MOUNT LAUREL, N.J. -- Steve Sabol was and is NFL Films to many people. And now NFL Films always will bear his name, just as it bears his spirit.
Members of Sabol's family and NFL Films employees gathered Friday outside the suburban Philadelphia compound to formally change its address from One NFL Plaza to One Sabol Way on the entrance sign. Other touches to remember Sabol included the planting of a dwarf redwood tree (he was a noted nature lover), the raising of a flag with his initials (SDS) and the planned memorialization of his parking space, with three stars representing NFL Films' past, present and future.
NFL Films no doubt will have a bright future because of Sabol and his father, Ed, who brought football to America's living rooms in a way that raised the game's profile and turned what some saw as a barbaric game into a work of fine art. This was my first visit to NFL Films, and I immediately was struck by how the legacy of Steve Sabol, who died in September after a lengthy battle with brain cancer, could be seen throughout the building, even before Friday's more-than-fitting additions.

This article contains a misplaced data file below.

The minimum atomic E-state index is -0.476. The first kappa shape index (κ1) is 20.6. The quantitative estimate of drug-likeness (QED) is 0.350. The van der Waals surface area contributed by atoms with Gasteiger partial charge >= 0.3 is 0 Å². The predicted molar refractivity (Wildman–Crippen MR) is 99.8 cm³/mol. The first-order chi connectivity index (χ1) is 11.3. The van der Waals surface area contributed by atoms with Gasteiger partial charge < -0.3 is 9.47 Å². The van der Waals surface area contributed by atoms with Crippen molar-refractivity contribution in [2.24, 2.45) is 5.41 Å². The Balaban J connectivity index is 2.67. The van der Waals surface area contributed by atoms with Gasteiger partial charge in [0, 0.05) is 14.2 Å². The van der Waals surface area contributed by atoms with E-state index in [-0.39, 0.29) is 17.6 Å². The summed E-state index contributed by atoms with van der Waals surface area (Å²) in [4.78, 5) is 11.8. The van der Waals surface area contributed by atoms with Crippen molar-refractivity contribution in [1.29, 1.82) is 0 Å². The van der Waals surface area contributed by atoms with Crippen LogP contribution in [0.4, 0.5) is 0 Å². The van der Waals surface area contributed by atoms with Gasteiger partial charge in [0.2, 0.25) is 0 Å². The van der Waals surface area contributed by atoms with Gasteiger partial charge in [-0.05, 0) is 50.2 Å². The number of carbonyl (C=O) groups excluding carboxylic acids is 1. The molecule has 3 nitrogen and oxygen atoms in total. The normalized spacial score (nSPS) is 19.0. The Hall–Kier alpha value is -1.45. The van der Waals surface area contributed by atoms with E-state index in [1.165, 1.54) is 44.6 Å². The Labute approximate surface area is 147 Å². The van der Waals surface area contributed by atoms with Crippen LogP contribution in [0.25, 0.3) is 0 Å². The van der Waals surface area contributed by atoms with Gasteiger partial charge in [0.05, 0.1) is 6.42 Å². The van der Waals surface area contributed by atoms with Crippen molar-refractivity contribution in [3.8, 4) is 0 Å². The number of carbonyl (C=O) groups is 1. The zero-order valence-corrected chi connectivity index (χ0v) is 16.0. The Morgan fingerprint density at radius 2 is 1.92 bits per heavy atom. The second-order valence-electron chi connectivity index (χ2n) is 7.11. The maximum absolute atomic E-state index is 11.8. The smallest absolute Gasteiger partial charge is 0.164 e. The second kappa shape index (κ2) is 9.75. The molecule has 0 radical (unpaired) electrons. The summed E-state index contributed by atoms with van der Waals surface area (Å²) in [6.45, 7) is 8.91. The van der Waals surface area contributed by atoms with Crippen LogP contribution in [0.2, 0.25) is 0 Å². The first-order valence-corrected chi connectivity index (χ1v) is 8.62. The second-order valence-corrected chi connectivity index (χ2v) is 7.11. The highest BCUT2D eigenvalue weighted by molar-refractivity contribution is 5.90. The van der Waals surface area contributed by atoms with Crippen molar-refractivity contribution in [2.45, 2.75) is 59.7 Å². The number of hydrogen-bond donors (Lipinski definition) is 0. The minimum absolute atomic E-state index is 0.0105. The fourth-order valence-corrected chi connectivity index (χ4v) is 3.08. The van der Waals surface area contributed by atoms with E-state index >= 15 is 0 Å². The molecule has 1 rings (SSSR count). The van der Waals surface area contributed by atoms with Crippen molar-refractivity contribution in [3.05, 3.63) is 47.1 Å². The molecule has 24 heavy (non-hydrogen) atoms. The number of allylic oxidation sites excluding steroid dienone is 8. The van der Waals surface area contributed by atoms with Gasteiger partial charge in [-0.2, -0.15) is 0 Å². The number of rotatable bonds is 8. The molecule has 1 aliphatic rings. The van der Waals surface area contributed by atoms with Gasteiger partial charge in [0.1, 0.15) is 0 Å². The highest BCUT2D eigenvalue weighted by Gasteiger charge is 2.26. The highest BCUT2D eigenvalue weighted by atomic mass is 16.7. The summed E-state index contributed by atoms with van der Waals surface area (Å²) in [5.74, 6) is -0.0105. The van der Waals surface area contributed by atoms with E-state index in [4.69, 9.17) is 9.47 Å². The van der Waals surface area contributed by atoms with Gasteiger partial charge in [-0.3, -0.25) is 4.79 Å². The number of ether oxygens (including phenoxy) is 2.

Sean Coffey of the Playbook crew gave me a tour that would be the envy of NFL fans. The walls are adorned with bobbles of football's glory days, and the facility is spacious and comfortable, giving the employees whom Sabol loved so much ample room to breed the creativity so integral to NFL Films. But the tour's highlight was stepping into Sabol's game room, which remains untouched, just as he left it. Artifacts worthy of the Hall of Fame, including an autographed Sammy Baugh helmet, stand in tribute to the lifelong love and commitment that Sabol had for the game. To the right stood Sabol's office, also untouched, but we dared not enter. That's sacred ground.
After the outdoors ceremony wrapped, with many a teary eye and the sun shining bright, NFL Films employees headed into the lobby for a reception and a chance to share stories about their late leader. Looming above them was a new photo, of the Sabols accepting one of NFL Films' 107 Emmys, and adorned with this quote from Steve: "Life is great. ... Football is better."
Wise words from a man who made it so.